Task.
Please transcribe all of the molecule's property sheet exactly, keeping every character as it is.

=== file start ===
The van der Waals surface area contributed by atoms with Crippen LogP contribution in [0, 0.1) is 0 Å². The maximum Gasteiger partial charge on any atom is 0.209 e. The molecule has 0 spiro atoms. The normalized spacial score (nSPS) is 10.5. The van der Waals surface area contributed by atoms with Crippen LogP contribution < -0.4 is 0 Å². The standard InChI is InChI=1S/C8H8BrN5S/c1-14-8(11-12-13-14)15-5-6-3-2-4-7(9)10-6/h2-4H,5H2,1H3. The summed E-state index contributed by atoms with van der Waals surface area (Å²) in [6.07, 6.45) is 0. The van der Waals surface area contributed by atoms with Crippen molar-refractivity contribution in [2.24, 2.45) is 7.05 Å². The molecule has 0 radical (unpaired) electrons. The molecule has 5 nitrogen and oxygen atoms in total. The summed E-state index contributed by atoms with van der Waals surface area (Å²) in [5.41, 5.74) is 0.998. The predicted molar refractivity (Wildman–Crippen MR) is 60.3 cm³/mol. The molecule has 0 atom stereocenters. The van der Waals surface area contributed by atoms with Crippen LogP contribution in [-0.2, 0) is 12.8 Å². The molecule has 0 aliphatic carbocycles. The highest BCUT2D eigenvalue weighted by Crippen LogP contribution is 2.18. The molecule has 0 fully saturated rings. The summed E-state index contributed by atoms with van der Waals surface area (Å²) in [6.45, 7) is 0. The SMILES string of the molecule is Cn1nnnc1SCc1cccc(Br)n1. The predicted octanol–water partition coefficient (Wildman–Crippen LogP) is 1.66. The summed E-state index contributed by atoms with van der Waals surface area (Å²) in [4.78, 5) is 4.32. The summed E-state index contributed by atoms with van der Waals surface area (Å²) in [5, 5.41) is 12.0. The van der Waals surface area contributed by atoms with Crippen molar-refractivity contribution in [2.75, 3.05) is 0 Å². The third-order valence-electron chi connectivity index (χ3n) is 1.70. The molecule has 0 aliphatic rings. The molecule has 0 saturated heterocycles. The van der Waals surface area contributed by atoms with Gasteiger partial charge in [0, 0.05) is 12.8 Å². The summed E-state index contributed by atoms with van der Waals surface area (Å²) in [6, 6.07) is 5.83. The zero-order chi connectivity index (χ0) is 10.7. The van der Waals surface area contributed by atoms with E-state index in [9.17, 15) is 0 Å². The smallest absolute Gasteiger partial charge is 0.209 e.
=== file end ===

The van der Waals surface area contributed by atoms with Crippen LogP contribution in [0, 0.1) is 0 Å². The maximum Gasteiger partial charge on any atom is 0.209 e. The molecule has 0 spiro atoms. The normalized spacial score (nSPS) is 10.5. The van der Waals surface area contributed by atoms with Crippen LogP contribution < -0.4 is 0 Å². The standard InChI is InChI=1S/C8H8BrN5S/c1-14-8(11-12-13-14)15-5-6-3-2-4-7(9)10-6/h2-4H,5H2,1H3. The summed E-state index contributed by atoms with van der Waals surface area (Å²) in [6.07, 6.45) is 0. The van der Waals surface area contributed by atoms with Crippen molar-refractivity contribution in [2.24, 2.45) is 7.05 Å². The molecule has 0 radical (unpaired) electrons. The molecule has 5 nitrogen and oxygen atoms in total. The summed E-state index contributed by atoms with van der Waals surface area (Å²) in [5.41, 5.74) is 0.998. The predicted molar refractivity (Wildman–Crippen MR) is 60.3 cm³/mol. The molecule has 0 atom stereocenters. The van der Waals surface area contributed by atoms with Crippen LogP contribution in [-0.2, 0) is 12.8 Å². The molecule has 0 aliphatic carbocycles. The highest BCUT2D eigenvalue weighted by Crippen LogP contribution is 2.18. The molecule has 0 fully saturated rings. The summed E-state index contributed by atoms with van der Waals surface area (Å²) in [6.45, 7) is 0. The SMILES string of the molecule is Cn1nnnc1SCc1cccc(Br)n1. The predicted octanol–water partition coefficient (Wildman–Crippen LogP) is 1.66. The summed E-state index contributed by atoms with van der Waals surface area (Å²) in [4.78, 5) is 4.32. The summed E-state index contributed by atoms with van der Waals surface area (Å²) in [5, 5.41) is 12.0. The van der Waals surface area contributed by atoms with Crippen molar-refractivity contribution in [2.75, 3.05) is 0 Å². The third-order valence-electron chi connectivity index (χ3n) is 1.70. The molecule has 0 aliphatic rings. The molecule has 0 saturated heterocycles. The van der Waals surface area contributed by atoms with Gasteiger partial charge in [0, 0.05) is 12.8 Å². The summed E-state index contributed by atoms with van der Waals surface area (Å²) in [6, 6.07) is 5.83. The zero-order chi connectivity index (χ0) is 10.7. The van der Waals surface area contributed by atoms with E-state index in [9.17, 15) is 0 Å². The smallest absolute Gasteiger partial charge is 0.209 e.